And where do these benefits come from? “Output. Under private or part-private ownership, firms just get better at extracting oil. This is because the flow of oil produced by the company is directly affected by the amount of investment put in. So the Russian oil and gas sector, for example, has been badly affected by inefficient state involvement. In contrast, the private oil companies are well set up to organise efficient investment and even though national firms often go into joint ventures with these firms it is not clear that that is an efficient substitute.”

All this said, there are of course some other issues around privatisation of oil firms. Some governments are reluctant to consider privatisation because they fear losing valuable revenues, but Dr Pollitt points out that this concern can be addressed by using suitable tax instruments rather than dividends to extract revenue. And if there were to be such a significant increase in output by newly privatised firms, that would raise issues over who the buyers would be for all this extra oil, and what increased output might do to oil prices and to the quotas of OPEC nations.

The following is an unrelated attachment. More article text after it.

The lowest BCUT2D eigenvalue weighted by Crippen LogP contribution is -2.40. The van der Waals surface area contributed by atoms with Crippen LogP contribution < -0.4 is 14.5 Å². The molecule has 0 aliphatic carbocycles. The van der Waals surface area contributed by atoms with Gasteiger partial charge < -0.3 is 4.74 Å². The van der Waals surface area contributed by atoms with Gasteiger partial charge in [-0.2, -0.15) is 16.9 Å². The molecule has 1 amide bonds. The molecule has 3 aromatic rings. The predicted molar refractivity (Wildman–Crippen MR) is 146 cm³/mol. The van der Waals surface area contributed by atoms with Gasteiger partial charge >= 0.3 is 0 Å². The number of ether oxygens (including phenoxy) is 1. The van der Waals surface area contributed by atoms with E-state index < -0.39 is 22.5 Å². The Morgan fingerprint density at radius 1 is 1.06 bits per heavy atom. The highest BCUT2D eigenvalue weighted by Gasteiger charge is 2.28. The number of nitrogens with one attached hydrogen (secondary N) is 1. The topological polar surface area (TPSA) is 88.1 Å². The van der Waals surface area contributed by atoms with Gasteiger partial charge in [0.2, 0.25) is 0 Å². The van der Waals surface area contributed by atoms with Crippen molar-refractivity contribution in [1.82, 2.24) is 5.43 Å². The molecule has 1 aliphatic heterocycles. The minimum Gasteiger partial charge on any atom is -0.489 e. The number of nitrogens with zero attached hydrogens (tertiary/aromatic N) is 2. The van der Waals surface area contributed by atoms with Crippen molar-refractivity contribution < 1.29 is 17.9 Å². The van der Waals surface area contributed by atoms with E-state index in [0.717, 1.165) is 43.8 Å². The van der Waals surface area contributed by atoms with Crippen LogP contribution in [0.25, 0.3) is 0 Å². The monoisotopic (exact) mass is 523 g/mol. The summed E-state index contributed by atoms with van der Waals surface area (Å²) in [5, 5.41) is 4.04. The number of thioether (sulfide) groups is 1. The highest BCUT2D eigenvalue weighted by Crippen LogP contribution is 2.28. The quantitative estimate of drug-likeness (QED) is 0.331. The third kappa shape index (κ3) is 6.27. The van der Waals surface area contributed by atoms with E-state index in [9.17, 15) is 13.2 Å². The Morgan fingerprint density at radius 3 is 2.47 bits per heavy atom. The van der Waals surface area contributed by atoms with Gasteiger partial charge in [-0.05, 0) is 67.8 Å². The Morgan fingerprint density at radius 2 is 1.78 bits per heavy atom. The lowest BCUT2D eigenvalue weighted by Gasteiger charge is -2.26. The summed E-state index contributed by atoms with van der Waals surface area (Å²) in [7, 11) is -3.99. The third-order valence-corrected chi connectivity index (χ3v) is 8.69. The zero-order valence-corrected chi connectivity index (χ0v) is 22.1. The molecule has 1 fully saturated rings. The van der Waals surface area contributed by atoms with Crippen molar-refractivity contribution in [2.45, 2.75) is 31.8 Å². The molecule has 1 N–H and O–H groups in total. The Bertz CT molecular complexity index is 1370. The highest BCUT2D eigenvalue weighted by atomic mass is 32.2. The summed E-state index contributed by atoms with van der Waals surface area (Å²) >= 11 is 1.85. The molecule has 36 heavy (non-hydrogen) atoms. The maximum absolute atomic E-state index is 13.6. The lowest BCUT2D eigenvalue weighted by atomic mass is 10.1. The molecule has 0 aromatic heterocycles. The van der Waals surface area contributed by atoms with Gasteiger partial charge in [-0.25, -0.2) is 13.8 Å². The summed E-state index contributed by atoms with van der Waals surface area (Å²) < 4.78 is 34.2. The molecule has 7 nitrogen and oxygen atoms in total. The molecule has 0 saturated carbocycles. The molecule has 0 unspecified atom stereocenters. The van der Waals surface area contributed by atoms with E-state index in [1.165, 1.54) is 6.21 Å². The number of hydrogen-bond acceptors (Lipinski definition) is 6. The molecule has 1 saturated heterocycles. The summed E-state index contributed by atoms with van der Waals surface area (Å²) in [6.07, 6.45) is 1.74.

But at the moment, the biggest argument against privatisation would be price. There have been some dramatic swings in oil prices in the last six months, automatically making oil company share issues less attractive to selling governments, and the timing of any future privatisation would obviously be influenced by considerations about oil prices.

Says Dr Pollitt, “Getting the timing right would be by no means straightforward given some of the extreme recent price swings. But such swings do tend to be quite rare. And then, if you are going only for part privatisation then your exposure to oil prices on any given day are limited. The firms we looked at had several tranches of privatisation. Even if a firm got the timing of the first one wrong, it could subsequently follow it up with a release of shares onto the market at more favourable times.”

Further Reading

Wolf, C. and Pollitt, M.G. (2008) “Privatising national oil companies: assessing the impact on firm performance.” Judge Business School Working Papers, No.02/2008. Cambridge: University of Cambridge. Available online at: http://www.jbs.cam.ac.uk/research/working_papers/2008/wp0802_v2.pdf

Find out more

Visit Dr Michael Pollitt’s faculty webpage